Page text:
On average, it takes over a dozen years and approximately 1.8 billion dollars to develop a drug [1]. In addition, most drugs have strong side effects or undesirable effects on patients, so these drugs cannot be placed on the market. Therefore, many pharmaceutical companies resort to repositioning of existing drugs on the market [2]. Many known drugs can be found to have new effects for different diseases. In medicine, drug repurposing has two advantages. One advantage is that known drugs have already been approved by the US FDA (Food and Drug Administration) [3]. In other words, these drugs are safe to use. Another advantage is that the side effects of these drugs are known to medical scientists, so these side effects can be better controlled to achieve the desired therapeutic effect. Drug repurposing can help accelerate and facilitate the research and development process in the drug discovery pipeline [4].

The most important factor for drug repositioning is online biological databases. Many public databases, such as KEGG [5], STITCH [6], OMIM [7], DrugBank [8] and ChEMBL [9] store large amounts of information related to drugs and diseases. These databases contain detailed information such as a drug’s chemical structure, side effects, and genomic sequences [10].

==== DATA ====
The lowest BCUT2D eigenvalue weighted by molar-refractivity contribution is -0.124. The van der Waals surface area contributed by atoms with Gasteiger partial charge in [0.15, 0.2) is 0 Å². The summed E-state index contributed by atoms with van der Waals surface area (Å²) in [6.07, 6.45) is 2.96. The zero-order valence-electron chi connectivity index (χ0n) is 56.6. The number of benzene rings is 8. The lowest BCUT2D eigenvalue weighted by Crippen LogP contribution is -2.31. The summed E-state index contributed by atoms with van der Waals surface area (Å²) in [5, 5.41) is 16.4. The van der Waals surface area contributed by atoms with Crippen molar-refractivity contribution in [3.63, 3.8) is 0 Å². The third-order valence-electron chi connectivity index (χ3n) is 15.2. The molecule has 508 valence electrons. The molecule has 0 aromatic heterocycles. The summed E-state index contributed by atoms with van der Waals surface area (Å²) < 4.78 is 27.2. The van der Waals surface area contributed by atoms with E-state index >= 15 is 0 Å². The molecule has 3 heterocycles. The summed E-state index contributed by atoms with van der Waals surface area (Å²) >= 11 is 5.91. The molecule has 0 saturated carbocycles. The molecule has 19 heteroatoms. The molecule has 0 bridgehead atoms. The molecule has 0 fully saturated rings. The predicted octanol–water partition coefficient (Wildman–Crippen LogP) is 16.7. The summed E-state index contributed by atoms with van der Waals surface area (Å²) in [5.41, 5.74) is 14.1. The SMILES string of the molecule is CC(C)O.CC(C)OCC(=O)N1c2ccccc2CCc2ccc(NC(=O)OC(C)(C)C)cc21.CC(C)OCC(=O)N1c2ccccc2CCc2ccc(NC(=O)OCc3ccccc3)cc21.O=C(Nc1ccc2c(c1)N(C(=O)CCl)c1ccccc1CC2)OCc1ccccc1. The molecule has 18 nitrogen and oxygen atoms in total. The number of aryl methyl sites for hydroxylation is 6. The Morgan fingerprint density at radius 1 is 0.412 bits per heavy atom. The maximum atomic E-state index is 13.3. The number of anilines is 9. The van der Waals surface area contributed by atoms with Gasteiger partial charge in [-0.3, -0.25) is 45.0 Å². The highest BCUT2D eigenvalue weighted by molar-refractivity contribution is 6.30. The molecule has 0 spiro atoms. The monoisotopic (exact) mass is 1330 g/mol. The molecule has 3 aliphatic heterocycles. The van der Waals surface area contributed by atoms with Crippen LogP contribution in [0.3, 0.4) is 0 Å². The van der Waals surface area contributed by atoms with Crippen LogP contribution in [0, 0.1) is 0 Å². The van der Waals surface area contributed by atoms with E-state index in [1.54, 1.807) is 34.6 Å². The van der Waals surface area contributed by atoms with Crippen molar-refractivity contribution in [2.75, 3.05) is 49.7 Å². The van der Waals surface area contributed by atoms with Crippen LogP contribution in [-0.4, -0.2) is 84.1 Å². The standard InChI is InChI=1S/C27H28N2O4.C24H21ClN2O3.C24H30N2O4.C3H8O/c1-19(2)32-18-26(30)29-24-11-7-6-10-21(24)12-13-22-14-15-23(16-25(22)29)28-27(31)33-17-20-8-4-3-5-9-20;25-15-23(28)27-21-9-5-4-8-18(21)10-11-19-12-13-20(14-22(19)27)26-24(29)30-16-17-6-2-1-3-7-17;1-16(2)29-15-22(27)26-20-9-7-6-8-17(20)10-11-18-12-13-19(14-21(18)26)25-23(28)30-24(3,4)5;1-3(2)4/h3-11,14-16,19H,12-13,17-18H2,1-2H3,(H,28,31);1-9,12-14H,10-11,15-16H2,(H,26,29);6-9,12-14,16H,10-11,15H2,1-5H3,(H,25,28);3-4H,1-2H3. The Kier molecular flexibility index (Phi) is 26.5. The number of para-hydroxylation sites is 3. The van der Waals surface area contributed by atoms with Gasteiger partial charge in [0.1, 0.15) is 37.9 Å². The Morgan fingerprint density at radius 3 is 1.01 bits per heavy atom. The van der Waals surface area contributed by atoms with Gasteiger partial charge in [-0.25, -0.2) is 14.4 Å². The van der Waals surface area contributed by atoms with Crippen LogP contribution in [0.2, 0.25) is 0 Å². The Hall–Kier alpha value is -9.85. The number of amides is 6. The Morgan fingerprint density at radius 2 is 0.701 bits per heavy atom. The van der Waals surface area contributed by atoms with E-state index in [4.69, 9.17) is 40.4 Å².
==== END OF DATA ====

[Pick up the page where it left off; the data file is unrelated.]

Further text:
In general, the goal of drug repositioning is to discover novel drug-disease interactions (DDIs) using existing drugs. Because a drug is often not specific for one disease, most drugs can treat a variety of diseases. Recently, more methods have been proposed for drug repositioning, such as machine learning [11], text mining [12], network analysis [13] and many other effective methods due to the increasing depth of research [14, 15]. Of course, we can also use the opposition-based learning particle swarm optimization to predict interactions, such as SNP-SNP interactions [16]. For instance, Gottlieb et al. proposed a computational method to discover potential drug indications by constructing drug-drug and disease-disease similarity classification features [17]. Then, the predicted score of the novel DDIs can be calculated by a logistic regression classifier. Napolitano et al. calculated drug similarities using combined drug datasets [18]. They proposed a multi-class SVM (Support Vector Machine) classifier to predict some novel DDIs. Moreover, some researchers use network-based models for drug repositioning. The advantage of this network model is that it can fully consider the large-scale generation of high-throughput data to build complex biological information interaction networks. Wang et al. proposed a method called TL-HGBI to infer novel treatments for diseases [19]. These authors constructed a heterogeneous network and integrated datasets about drugs, diseases and drug targets. Another network-based prioritization method called DrugNet was proposed by Martinez et al. [20]. This method can predict not only novel drugs but also novel treatments for diseases. Similar to the TL-HGBI method, the DrugNet method uses a heterogeneous network to predict novel DDIs using information about drugs, diseases, and targets. Luo et al. developed a computational method to predict novel interactions of known drugs [21]. Furthermore, comprehensive similarity measures and Bi-Random Walk (MBiRW) algorithm have been applied to this method. In addition, Luo et al. continued to propose a drug repositioning recommendation system (DRRS) to predict new DDIs by integrating data sources for drugs and diseases [14]. A heterogeneous drug-disease interaction network can be constructed by integrating drug-drug, disease-disease and drug-disease networks. Moreover, a large drug-disease adjacency matrix can replace the heterogeneous network, including drug pairs, disease pairs, known drug-disease pairs, and unknown drug-disease pairs. A fast and favourable algorithm SVT (Singular Value Thresholding) [22] has been used to complete predicted scores of the drug-disease adjacency matrix for unknown drug-disease pairs. According to previous studies, each method has its own advantages for predicting DDIs. However, after comparing the prediction of these methods, the best method is currently DRRS. The method achieves the highest AUC (area under curve) value and the best prediction [14]. Recently, matrix factorization methods have also been used to identify novel DDIs [23]. The matrix factorization method takes one input matrix and attempts to obtain two other matrices, and then the two matrices are multiplied to approximate the input matrix [23]. Similar to looking for missing interactions in the input matrix, matrix factorization can be used as a good technique to solve the prediction problem. Examples of such matrix factorization methods are the kernel Bayesian matrix factorization method (KBMF2K) [24] and the collaborative matrix factorization method (CMF) [25].